It is often commented upon by parents and grandparents of this upcoming generation that today's kids seem to have an inflated sense of entitlement. While fostering gratitude from an early age will help prevent this problem, we must keep in mind that much of this behavior- the bossiness, the ingratitude, the unwillingness to compromise, the determination to throw tantrums no matter which way things go, and the tendency to complain loud and long to their friends no matter how hard you try to make them happy- is simply our children testing their boundaries, experimenting with their ability to control their experience of the world and letting off steam.

However, even while all this is going on, your child will still have that reservoir of gratitude deep down inside and if you stick to your guns, keep your boundaries firm and continue demonstrating gratitude, your child will soon realize that embracing gratitude feels better than embracing entitlement.

If, however, you are not modeling gratitude, your child will never embrace it. You can tell them to say "Thank you" all day long, but if they don't witness you doing it, they're not going to develop the habit.

Thank Your Child

Thanking your child is a powerful form of positive reinforcement. So often our children's' positive contributions are overlooked and they hear "No" more than anything else, but "Thank you" says "You did well, I recognize it and I appreciate it". Positive reinforcement encourages a child to repeat the behavior.

Saying Thank You to your child and to others in your child's presence is also an important modeling behavior. It teaches your child that saying "Thank you" is the best way to respond when someone does something positive for you. It is much more effecting than saying "What do you say?" which often just embarrasses the child by putting him on the spot. It might take awhile before he really picks up the habit, but he will.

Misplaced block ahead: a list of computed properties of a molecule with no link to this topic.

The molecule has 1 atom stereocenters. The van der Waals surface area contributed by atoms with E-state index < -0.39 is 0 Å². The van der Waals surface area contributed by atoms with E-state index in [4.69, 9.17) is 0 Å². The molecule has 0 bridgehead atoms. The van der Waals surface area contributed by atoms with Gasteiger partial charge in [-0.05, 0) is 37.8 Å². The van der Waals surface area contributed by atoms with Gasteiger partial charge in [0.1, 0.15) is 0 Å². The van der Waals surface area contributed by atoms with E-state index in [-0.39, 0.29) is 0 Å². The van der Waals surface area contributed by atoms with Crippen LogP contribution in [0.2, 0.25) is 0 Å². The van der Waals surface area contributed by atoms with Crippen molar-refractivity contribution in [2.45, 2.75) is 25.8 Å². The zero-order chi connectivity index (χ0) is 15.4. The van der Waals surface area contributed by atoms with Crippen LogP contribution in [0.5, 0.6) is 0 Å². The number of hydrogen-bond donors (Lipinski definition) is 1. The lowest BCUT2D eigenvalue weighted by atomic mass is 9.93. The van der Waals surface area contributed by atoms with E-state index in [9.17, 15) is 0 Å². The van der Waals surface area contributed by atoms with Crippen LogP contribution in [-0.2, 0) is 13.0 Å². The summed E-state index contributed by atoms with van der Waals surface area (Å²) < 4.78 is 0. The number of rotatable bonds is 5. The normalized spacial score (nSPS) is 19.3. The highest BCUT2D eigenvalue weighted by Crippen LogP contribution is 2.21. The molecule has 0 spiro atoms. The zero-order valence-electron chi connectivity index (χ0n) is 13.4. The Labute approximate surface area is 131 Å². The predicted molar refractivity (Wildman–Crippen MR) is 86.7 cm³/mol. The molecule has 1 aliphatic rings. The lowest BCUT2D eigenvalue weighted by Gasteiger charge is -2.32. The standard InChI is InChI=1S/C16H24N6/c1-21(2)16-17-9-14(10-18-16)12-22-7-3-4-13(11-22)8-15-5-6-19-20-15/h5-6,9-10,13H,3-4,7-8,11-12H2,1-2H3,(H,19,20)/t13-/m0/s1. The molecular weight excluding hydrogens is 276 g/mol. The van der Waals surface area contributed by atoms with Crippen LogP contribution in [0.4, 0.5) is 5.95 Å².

Meditate and Pray

It is important to set aside some time each day to count your blessings. Whether it's at the dinner table or before bed, take some time to think about your day; the wonderful things that happened and the people who made it just a little better. You can write these down or just think about them and once you've made your list, send your gratitude to the universe in the form of a prayer. "I give thanks for these people and these events in my life. So mote it be." If you've written your list down, you may wish to burn the piece of paper as you say this as a physical representation of your prayer.

Say Grace

While it is important to spend some time thinking about what we are grateful for in specific terms, it is also helpful to say a general grace. Saying grace does more than express gratitude. It causes us to pause for a moment and consider our meal before we wolf it down. It creates a family tradition which helps cement family values and bonds. It demonstrates to our children our attitude toward these things.

Obviously the food we eat is a gift from the Earth. It wouldn't be here without Her help, so at each meal we can take a moment to acknowledge Her. Here is a simple little prayer my family and I created.

The Earth gives us the food we eat
The sun warms it and makes it sweet
And we remember all who give
Of themselves so we may live.
Thank you!

More graces from various religions and cultures can be found in the book Bless This Food: Ancient and Contemporary Graces from Around the World by Adrian Butash.